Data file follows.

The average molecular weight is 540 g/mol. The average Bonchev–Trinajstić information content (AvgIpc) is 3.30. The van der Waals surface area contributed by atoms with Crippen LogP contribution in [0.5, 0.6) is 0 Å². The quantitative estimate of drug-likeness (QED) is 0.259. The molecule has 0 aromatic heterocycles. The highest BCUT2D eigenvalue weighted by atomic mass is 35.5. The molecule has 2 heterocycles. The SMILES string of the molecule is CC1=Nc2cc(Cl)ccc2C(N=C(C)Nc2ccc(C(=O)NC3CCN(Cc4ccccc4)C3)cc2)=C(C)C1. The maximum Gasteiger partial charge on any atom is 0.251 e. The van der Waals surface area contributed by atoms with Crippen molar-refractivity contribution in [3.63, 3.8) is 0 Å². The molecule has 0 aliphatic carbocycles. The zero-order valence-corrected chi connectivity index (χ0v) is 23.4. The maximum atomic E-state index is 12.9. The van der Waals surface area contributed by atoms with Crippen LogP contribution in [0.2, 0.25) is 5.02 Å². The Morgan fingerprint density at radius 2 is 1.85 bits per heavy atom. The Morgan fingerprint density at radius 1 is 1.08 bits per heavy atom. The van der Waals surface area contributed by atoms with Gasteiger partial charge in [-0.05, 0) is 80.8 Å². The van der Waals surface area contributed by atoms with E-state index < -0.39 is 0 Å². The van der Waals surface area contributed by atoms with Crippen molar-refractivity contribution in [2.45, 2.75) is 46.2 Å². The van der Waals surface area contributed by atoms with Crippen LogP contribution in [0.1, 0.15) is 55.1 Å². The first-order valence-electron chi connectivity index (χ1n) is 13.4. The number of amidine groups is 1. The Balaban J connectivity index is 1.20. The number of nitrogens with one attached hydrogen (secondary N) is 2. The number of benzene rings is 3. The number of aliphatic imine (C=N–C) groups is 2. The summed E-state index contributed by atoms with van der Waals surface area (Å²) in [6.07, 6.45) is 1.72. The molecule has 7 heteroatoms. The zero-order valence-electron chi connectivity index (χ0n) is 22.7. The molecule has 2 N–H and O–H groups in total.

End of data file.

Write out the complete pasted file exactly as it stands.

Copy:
The average molecular weight is 540 g/mol. The average Bonchev–Trinajstić information content (AvgIpc) is 3.30. The van der Waals surface area contributed by atoms with Crippen LogP contribution in [0.5, 0.6) is 0 Å². The quantitative estimate of drug-likeness (QED) is 0.259. The molecule has 0 aromatic heterocycles. The highest BCUT2D eigenvalue weighted by atomic mass is 35.5. The molecule has 2 heterocycles. The SMILES string of the molecule is CC1=Nc2cc(Cl)ccc2C(N=C(C)Nc2ccc(C(=O)NC3CCN(Cc4ccccc4)C3)cc2)=C(C)C1. The maximum Gasteiger partial charge on any atom is 0.251 e. The van der Waals surface area contributed by atoms with Crippen molar-refractivity contribution in [3.63, 3.8) is 0 Å². The molecule has 0 aliphatic carbocycles. The zero-order valence-corrected chi connectivity index (χ0v) is 23.4. The maximum atomic E-state index is 12.9. The van der Waals surface area contributed by atoms with Crippen LogP contribution in [0.2, 0.25) is 5.02 Å². The Morgan fingerprint density at radius 2 is 1.85 bits per heavy atom. The Morgan fingerprint density at radius 1 is 1.08 bits per heavy atom. The van der Waals surface area contributed by atoms with Gasteiger partial charge in [-0.05, 0) is 80.8 Å². The van der Waals surface area contributed by atoms with E-state index < -0.39 is 0 Å². The van der Waals surface area contributed by atoms with Crippen molar-refractivity contribution in [2.45, 2.75) is 46.2 Å². The van der Waals surface area contributed by atoms with Crippen LogP contribution in [0.1, 0.15) is 55.1 Å². The first-order valence-electron chi connectivity index (χ1n) is 13.4. The number of amidine groups is 1. The Balaban J connectivity index is 1.20. The number of nitrogens with one attached hydrogen (secondary N) is 2. The number of benzene rings is 3. The number of aliphatic imine (C=N–C) groups is 2. The summed E-state index contributed by atoms with van der Waals surface area (Å²) in [6.07, 6.45) is 1.72. The molecule has 7 heteroatoms. The zero-order valence-electron chi connectivity index (χ0n) is 22.7. The molecule has 2 N–H and O–H groups in total.